John was shocked when, in 1999, General Motors spun off its Delphi Division into its own company with its own independent pension plan. It was as if all his years of hard labor had been for nothing. One hundred and fifty thousand Delphi workers were ripped from the company they called their own (and still do) and left to take early retirement or go down with the company. Delphi declared bankruptcy on October 8, 2005.

Following that fateful October day, John’s life had been rocked by a sense of financial instability at a time when he thought he would be comfortable. Mary complained that he was often in a lousy mood and he knew that she was right. John remembered the little cardboard wheel GM gave out in 1984 to show the workers that if they put 12 to 15 percent of their salary into GM stock, they would have a million dollars by retirement. Perhaps he had a fraction of that if he was lucky.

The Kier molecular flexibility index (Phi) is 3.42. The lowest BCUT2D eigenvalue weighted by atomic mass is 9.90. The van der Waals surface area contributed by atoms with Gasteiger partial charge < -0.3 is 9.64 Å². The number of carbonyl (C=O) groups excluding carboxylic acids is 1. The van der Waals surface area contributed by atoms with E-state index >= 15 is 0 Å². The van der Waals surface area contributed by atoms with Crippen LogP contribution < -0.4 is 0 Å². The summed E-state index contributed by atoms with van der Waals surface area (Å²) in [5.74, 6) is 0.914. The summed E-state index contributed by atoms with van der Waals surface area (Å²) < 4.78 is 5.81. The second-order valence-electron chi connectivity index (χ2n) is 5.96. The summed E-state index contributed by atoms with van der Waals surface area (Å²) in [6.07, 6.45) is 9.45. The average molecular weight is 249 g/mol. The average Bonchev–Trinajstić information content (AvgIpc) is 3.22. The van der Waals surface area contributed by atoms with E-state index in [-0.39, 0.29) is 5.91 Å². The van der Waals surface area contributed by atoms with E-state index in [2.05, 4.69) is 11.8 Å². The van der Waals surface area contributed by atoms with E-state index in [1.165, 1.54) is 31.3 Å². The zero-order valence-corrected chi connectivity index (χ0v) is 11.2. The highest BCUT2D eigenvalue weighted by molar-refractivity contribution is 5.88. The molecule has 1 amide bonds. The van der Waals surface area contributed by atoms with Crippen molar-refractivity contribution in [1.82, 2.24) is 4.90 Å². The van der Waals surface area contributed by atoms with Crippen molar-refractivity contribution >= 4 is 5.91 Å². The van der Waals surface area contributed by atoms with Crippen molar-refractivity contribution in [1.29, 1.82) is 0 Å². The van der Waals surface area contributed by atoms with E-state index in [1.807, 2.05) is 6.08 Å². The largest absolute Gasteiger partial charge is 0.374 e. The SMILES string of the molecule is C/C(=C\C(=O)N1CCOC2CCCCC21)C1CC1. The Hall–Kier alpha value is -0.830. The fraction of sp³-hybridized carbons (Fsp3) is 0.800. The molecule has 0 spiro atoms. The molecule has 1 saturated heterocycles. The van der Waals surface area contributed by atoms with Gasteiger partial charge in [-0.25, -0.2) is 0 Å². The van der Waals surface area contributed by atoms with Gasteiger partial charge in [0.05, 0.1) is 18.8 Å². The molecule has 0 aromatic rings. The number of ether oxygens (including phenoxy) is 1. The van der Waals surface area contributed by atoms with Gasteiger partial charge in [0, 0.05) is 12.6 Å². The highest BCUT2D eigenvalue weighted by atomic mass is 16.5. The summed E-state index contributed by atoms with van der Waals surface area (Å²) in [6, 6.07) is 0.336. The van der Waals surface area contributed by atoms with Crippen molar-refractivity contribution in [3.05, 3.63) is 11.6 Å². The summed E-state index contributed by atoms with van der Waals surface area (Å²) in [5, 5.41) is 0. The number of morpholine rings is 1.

Today, his daughter Susan was coming home. Susan had been a “surprise;” born seven years after the couple’s second son. The eldest child, Arthur, had been a solid student, a member of the debate club and the cross-country running team captain. He was now thirty-seven, the manager of the Days Inn Dayton, and married with three kids of his own. David, the middle child was a handsome man who, at the age of thirty-four, had yet to meet the right girl. He waited tables at the elegant Dayton Hilton restaurant and kept late hours out with the boys at a new sports bar. Then there was Susan. She was the baby. She had graduated first in her high school class and proceeded on to Dartmouth College with a full merit scholarship. Thereafter she got her master’s in journalism and psychology and spent four years working at a publication writing designated articles about autistic children. She was also her family’s self-anointed psychotherapist. Her experience writing about the problems of children confirmed her desire to enter the medical profession.